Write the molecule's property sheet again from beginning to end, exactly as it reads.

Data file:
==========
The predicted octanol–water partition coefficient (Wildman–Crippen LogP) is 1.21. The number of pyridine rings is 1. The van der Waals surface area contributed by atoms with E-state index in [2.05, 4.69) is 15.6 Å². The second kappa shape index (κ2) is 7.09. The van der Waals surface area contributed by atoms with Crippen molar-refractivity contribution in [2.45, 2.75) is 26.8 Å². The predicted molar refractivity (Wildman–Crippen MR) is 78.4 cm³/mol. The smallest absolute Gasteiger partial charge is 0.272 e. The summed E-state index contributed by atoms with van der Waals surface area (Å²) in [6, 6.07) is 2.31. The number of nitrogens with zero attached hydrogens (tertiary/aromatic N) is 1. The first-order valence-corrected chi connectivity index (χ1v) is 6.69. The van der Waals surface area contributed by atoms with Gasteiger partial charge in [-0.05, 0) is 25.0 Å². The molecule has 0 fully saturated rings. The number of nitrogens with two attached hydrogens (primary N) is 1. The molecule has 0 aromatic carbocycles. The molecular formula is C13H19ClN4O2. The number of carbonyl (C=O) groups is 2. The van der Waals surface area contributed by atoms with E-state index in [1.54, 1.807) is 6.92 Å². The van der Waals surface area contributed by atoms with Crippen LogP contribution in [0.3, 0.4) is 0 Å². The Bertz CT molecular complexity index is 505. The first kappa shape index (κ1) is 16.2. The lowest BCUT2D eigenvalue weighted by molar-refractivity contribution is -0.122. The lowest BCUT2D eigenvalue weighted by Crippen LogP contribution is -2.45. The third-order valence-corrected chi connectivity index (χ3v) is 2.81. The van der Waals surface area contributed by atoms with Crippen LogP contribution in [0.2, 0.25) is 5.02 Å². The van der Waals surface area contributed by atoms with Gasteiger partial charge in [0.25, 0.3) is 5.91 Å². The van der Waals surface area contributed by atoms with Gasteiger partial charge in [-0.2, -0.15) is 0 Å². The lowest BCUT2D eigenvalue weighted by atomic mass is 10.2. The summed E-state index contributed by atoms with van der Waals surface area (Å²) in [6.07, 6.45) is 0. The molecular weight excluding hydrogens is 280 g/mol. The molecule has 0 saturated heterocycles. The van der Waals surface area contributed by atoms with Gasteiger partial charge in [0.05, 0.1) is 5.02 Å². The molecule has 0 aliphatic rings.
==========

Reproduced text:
The predicted octanol–water partition coefficient (Wildman–Crippen LogP) is 1.21. The number of pyridine rings is 1. The van der Waals surface area contributed by atoms with E-state index in [2.05, 4.69) is 15.6 Å². The second kappa shape index (κ2) is 7.09. The van der Waals surface area contributed by atoms with Crippen molar-refractivity contribution in [2.45, 2.75) is 26.8 Å². The predicted molar refractivity (Wildman–Crippen MR) is 78.4 cm³/mol. The smallest absolute Gasteiger partial charge is 0.272 e. The summed E-state index contributed by atoms with van der Waals surface area (Å²) in [6, 6.07) is 2.31. The number of nitrogens with zero attached hydrogens (tertiary/aromatic N) is 1. The first-order valence-corrected chi connectivity index (χ1v) is 6.69. The van der Waals surface area contributed by atoms with Gasteiger partial charge in [-0.05, 0) is 25.0 Å². The molecule has 0 fully saturated rings. The number of nitrogens with two attached hydrogens (primary N) is 1. The molecule has 0 aromatic carbocycles. The molecular formula is C13H19ClN4O2. The number of carbonyl (C=O) groups is 2. The van der Waals surface area contributed by atoms with E-state index in [1.54, 1.807) is 6.92 Å². The van der Waals surface area contributed by atoms with Crippen LogP contribution in [0.3, 0.4) is 0 Å². The Bertz CT molecular complexity index is 505. The first kappa shape index (κ1) is 16.2. The lowest BCUT2D eigenvalue weighted by molar-refractivity contribution is -0.122. The lowest BCUT2D eigenvalue weighted by Crippen LogP contribution is -2.45. The third-order valence-corrected chi connectivity index (χ3v) is 2.81. The van der Waals surface area contributed by atoms with Crippen LogP contribution in [0.2, 0.25) is 5.02 Å². The van der Waals surface area contributed by atoms with Gasteiger partial charge in [0.25, 0.3) is 5.91 Å². The van der Waals surface area contributed by atoms with Gasteiger partial charge in [-0.2, -0.15) is 0 Å². The lowest BCUT2D eigenvalue weighted by atomic mass is 10.2. The summed E-state index contributed by atoms with van der Waals surface area (Å²) in [6.07, 6.45) is 0. The molecular weight excluding hydrogens is 280 g/mol. The molecule has 0 saturated heterocycles. The van der Waals surface area contributed by atoms with Gasteiger partial charge in [0.05, 0.1) is 5.02 Å². The molecule has 0 aliphatic rings.